Saudi Arabia said it would open its airspace to all air carriers, paving the way for more overflights to and from Israel, in a decision welcomed by US President Joe Biden who is due to visit the kingdom on Friday.
The Saudi General Authority of Civil Aviation (GACA) said the country's airspace was now open to all carriers that meet its requirements for overflights, in line with international conventions that say there should be no discrimination between civil aircraft.
The decision will "complement the efforts aimed at consolidating the kingdom's position as a global hub connecting three continents and to enhance international air connectivity," GACA added in a statement.
Bypassing Saudi Arabian airspace had added to flight times and increased fuel burn on some services to and from Israel.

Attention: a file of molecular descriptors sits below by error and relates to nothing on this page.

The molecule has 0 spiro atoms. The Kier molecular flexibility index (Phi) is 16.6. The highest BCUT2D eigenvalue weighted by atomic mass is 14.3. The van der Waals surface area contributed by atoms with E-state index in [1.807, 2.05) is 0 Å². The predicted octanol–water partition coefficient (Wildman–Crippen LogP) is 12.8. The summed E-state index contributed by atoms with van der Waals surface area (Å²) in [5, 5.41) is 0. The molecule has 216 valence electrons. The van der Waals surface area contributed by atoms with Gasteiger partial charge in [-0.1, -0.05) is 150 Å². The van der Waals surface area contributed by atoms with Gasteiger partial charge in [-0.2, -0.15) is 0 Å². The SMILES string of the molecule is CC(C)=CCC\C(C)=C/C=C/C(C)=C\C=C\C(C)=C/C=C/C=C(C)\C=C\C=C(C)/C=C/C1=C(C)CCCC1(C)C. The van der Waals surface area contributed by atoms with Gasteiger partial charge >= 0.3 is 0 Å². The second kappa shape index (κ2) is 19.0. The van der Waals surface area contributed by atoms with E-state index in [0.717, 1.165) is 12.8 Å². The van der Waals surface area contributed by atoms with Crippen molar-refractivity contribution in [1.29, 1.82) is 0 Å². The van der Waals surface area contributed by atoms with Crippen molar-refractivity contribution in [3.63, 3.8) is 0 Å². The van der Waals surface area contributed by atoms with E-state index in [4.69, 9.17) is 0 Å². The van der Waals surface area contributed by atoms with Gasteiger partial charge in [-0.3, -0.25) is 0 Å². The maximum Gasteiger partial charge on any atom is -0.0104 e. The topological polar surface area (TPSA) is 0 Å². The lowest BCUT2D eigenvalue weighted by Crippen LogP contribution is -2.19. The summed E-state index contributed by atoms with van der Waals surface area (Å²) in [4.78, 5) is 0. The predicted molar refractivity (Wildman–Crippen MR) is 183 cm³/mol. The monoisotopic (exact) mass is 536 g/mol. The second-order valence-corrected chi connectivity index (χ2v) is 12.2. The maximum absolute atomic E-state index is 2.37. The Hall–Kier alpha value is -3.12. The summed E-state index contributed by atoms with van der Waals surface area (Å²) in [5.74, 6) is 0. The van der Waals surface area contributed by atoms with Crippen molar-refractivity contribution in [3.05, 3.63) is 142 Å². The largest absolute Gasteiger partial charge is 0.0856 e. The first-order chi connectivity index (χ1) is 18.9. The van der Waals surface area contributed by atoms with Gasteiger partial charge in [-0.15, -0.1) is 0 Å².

US President Joe Biden welcomed the decision, White House national security adviser Jake Sullivan said.
"This decision paves the way for a more integrated, stable, and secure Middle East region, which is vital for the security and prosperity of the US and the American people, and for the security and prosperity of Israel," Sullivan said in a statement.
Earlier on Thursday, a US official told Reuters that Saudi Arabia would soon grant Israeli airlines unfettered overflight access and permit direct charter flights from Israel for Muslims participating in the annual haj pilgrimage in Mecca.
Saudi Arabia, Islam's birthplace, does not recognise Israel and has said nothing of possible bilateral developments during Biden's visit. Israel has also shied from drawing such links.
Despite the absence of official ties, Saudi Arabia had agreed in 2020 to allow Israel-United Arab Emirates flights to cross its territory.